Smoke vs dung

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A dinner table in that wood-beamed, Labrador-infested idyll we call the country. The conversation runs the gamut of the usual subjects: who's shot what, which village divorcee has taken to hanging around in the pub, the spiralling cost of petrol and school fees. Tim, my right- hand neighbour, turns to me.

"How's life in the smoke?" he asks. "You must be glad to get out for the weekend and get a good rest."

"Oh, absolutely," I reply. "Coming down to the country is every Londoner's idea of a nice rest. After all, I probably would have spent the weekend so far going to the restaurant at the end of the road with my three best friends, schmoozing the staff, eating steak frites, arguing the meaning of life and sinking a few bottles of Barolo. I would have walked home in two minutes, and maybe if I'd got lucky I'd have had a quick bout of tag-wrestling and hair-mussing. Today I would have spent lounging around in bed with a book, a pot of tea and a plateful of Marmite toast, then I'd have strolled up to meet Claire at the cinema and caught a double bill.

"Instead, I chose to have a nice rest, so I spent two hours standing up on a rush-hour train because British Rail has never been known to provide enough seats for all the passengers on any given journey. The crowds were too thick to get to the buffet, so by the time I'd finished the hour-and- a-half wait in a blizzard at the top of the branch line, I was hypoglycaemic as well as hypothermic. I lay awake all night because everyone in the country lives in houses that are bigger than they can afford to heat, and got up at 7.30 to stand in a field and watch some beagles run in circles. In 15 or so hours, I will repeat the travelling process in reverse. This is, indeed, my idea of a good rest."

Of course, being well brought up, I didn't actually say anything of the sort. I said, "Oh yes, it's always lovely down here, isn't it?" or, "Mmm, well, it's nice to see Susie and the children", or something equally bland.

"Don't you long to get out of London?" said Tim. "I don't know how you can bear to live there."

"Not really, no. I have to admit I like it there."

I grew up in the country. What I remember most clearly are the endless waits outside the garage for the one bus a day to take me to school, and the battle to cadge a lift from whatever wind-battered youth had managed to borrow his parents' car. My idea of heaven was to live on a road full of taxis and wear high heels. The fulfilment of that dream hasn't disappointed.

"Come on, darling," Tim's wife, Annabel, calls from the other side of the table, "you really enjoyed yourself when you lived in London. We both did."

"Oh yes, of course," Tim nods. "It's a great place to be young. Culture and all that. But it's hardly a place to live when you're grown up, is it?" He turns back to me. "I mean, you don't actually enjoy all that stress, do you? And the dirt?" This is the man who trailed a big glob of horse manure in on his shoe when he arrived.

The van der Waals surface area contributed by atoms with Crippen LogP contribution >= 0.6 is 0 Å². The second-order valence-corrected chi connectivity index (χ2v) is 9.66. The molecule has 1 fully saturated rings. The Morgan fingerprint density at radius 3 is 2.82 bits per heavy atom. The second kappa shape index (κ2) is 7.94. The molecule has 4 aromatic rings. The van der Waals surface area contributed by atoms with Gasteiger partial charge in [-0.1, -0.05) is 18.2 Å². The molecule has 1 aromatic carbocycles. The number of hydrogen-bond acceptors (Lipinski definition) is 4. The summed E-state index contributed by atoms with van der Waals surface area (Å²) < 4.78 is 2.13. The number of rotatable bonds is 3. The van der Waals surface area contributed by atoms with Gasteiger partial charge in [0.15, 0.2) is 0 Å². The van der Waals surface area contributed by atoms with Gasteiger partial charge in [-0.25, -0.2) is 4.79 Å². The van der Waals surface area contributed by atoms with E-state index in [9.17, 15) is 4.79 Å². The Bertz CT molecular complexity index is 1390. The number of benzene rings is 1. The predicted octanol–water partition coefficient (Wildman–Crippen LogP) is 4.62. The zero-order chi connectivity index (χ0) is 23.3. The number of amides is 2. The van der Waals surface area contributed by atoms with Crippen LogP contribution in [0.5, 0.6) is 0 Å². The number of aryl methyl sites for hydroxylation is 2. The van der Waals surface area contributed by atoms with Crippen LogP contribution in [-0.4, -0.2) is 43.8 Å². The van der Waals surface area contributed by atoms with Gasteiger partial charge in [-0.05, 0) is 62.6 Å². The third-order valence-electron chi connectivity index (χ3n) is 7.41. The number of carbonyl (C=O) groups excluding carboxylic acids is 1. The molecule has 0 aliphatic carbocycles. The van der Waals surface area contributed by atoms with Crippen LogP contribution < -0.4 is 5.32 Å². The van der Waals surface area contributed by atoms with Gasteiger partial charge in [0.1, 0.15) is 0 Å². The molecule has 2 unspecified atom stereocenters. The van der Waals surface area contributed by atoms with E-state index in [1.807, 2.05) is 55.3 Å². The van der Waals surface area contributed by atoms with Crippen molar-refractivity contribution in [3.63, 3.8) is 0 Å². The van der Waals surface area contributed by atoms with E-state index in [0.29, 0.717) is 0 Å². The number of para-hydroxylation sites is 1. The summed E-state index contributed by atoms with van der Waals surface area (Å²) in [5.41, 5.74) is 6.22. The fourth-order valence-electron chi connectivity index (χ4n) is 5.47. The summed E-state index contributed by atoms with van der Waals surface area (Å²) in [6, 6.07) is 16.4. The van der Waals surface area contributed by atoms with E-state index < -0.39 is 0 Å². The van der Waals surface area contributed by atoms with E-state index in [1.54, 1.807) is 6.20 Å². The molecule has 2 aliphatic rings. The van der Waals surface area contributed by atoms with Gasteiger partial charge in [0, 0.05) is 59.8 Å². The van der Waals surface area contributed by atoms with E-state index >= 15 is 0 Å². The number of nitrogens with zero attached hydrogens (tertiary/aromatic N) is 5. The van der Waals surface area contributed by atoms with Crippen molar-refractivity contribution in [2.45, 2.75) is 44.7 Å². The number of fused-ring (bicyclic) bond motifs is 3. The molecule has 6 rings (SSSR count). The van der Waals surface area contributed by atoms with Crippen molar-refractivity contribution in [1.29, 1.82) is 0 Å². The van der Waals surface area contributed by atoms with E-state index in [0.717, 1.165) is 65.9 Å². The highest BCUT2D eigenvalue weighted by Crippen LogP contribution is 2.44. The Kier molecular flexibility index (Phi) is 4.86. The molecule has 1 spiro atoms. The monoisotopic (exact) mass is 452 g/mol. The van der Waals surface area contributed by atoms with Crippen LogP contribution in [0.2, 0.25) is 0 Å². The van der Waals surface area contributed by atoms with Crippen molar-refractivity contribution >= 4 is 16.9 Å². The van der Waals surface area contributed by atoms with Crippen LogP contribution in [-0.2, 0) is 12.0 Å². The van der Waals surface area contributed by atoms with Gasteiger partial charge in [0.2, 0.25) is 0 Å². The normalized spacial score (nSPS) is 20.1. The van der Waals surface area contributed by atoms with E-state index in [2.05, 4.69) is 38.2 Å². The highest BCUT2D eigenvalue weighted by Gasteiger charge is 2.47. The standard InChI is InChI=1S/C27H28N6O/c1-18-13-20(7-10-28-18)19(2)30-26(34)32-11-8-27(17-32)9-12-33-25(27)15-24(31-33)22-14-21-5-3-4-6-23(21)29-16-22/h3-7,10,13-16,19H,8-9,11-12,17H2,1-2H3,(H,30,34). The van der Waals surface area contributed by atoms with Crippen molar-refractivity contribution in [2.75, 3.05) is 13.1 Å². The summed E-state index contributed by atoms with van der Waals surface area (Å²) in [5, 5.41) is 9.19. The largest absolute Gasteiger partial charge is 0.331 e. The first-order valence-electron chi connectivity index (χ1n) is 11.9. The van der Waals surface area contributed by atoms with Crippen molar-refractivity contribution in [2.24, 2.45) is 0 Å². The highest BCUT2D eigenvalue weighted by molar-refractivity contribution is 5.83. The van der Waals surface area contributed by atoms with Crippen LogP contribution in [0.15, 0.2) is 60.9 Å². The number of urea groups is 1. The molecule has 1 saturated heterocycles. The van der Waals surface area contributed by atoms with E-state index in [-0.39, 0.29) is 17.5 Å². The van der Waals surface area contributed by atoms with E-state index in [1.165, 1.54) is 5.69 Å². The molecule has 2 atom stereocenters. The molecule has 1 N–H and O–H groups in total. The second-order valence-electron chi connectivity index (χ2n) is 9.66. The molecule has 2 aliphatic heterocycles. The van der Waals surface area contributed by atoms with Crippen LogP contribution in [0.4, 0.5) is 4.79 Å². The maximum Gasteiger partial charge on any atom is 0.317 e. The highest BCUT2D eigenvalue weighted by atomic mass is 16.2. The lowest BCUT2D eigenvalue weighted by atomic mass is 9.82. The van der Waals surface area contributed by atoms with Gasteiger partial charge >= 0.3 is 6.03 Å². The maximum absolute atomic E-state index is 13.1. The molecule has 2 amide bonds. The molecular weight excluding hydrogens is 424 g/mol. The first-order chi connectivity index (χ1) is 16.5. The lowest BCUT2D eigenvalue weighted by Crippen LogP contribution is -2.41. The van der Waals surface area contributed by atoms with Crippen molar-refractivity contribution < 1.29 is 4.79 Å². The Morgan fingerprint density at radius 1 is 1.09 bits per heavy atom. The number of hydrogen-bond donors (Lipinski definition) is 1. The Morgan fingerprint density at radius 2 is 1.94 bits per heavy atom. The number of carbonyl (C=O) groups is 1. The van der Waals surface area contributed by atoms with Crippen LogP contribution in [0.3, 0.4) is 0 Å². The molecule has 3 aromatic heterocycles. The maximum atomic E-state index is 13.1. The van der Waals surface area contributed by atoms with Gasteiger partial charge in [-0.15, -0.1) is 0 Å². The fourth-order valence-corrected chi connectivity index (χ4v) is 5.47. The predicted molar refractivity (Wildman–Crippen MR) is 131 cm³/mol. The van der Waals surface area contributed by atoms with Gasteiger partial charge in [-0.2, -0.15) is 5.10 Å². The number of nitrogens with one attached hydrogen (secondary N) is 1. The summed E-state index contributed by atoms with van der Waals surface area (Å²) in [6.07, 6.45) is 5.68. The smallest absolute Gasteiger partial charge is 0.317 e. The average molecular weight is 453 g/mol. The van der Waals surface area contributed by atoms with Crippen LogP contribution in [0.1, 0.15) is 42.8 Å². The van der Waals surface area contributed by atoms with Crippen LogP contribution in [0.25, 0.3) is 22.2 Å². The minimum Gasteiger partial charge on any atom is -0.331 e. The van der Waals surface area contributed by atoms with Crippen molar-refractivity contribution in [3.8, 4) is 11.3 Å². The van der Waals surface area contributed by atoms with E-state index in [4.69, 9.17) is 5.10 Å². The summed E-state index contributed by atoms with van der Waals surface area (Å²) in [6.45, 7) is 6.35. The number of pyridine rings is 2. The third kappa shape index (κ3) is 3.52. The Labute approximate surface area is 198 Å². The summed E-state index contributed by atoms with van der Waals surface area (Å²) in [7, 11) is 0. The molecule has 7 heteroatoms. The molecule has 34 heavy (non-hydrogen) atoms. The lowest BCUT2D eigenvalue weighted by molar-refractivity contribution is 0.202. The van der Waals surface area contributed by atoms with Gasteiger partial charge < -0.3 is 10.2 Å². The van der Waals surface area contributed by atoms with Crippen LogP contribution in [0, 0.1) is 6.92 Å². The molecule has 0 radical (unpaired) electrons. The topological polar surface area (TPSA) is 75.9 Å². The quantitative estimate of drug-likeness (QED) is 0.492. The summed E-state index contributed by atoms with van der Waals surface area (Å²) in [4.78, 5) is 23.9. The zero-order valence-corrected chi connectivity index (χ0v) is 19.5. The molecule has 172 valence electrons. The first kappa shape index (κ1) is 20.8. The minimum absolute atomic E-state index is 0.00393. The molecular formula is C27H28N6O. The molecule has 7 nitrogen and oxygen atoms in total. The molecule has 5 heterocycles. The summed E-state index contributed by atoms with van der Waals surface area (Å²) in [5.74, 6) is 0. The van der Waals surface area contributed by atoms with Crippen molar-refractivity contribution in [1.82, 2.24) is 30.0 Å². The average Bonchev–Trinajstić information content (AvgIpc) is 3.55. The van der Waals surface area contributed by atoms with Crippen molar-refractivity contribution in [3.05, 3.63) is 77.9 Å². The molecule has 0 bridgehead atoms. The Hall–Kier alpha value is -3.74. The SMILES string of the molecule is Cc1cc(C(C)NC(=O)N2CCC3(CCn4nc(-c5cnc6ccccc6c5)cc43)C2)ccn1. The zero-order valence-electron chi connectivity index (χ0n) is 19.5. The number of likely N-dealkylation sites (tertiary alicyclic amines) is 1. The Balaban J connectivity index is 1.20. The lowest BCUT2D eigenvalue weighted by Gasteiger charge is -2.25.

"We have baths and washing machines in town, too."

"Yes, but," Mark, a personable farmer who has spent the first half of the evening giving me a blow-by-blow of the plot of Dick Francis's Bolt, chips in. "Aren't you scared all the time? Crime, I mean? I'd spend my life worrying about finding some black man with a knife leaning over my bed."

"Which reminds me," Tim leans back, "did you get the burglar alarm sorted out?"

"Oh, God. We've spent hundreds on it and it still goes off in a high wind. The police say they'll take us off the panic button if there's another false alarm."

The table disintegrates into little knots of people telling each other how you're not safe anywhere and agreeing that it's a disgrace that they're not allowed to shoot burglars in their own homes these days. I nod sympathetically and gaze at the port bottle, which has come to rest at the far end of the table.

"I don't miss London at all," Mark's wife - whose name I didn't catch in the flurry of introductions earlier on, but I think is called Carolyn - says to Annabel. They used to share a flat. "Do you remember how much time we spent thinking about clothes? What a nightmare. Now I just sling on the first thing that comes to hand." She is wearing a roll-neck T-shirt under a navy-blue suit. Annabel nods in agreement and the frills on her decolletage nod with her.

Susie smiles happily at me. "Best thing I ever did," she says, "moving back out here. I mean, London can be great fun in small doses, but one doesn't have friends in the same way."

"I always say," says Mark, "that people in the city chat. People in the country really talk."

Everyone laughs. I ask why they think that is, but no one spots the irony. "Oh, well," says Carolyn, "we have more time for each other. City people spend their lives rushing from one place to another. They never just stop and think about things."

"Oh, I know," agrees Annabel, glancing at her watch. She emits a little cry. "Oh my God, is that the time? Ten-thirty?" She pushes her chair back from the table. "We'd better get moving, darling. We told the babysitter we'd be back by midnight and we've got a two-hour flog over to your mother for lunch tomorrow."

Everyone stands up, and hovers round the room exchanging goodbyes. Annabel kisses my cheek and I kiss hers. "We never see you these days," she says. "You must come down and see Susie more often. You're looking so well, and you've only been here 24 hours."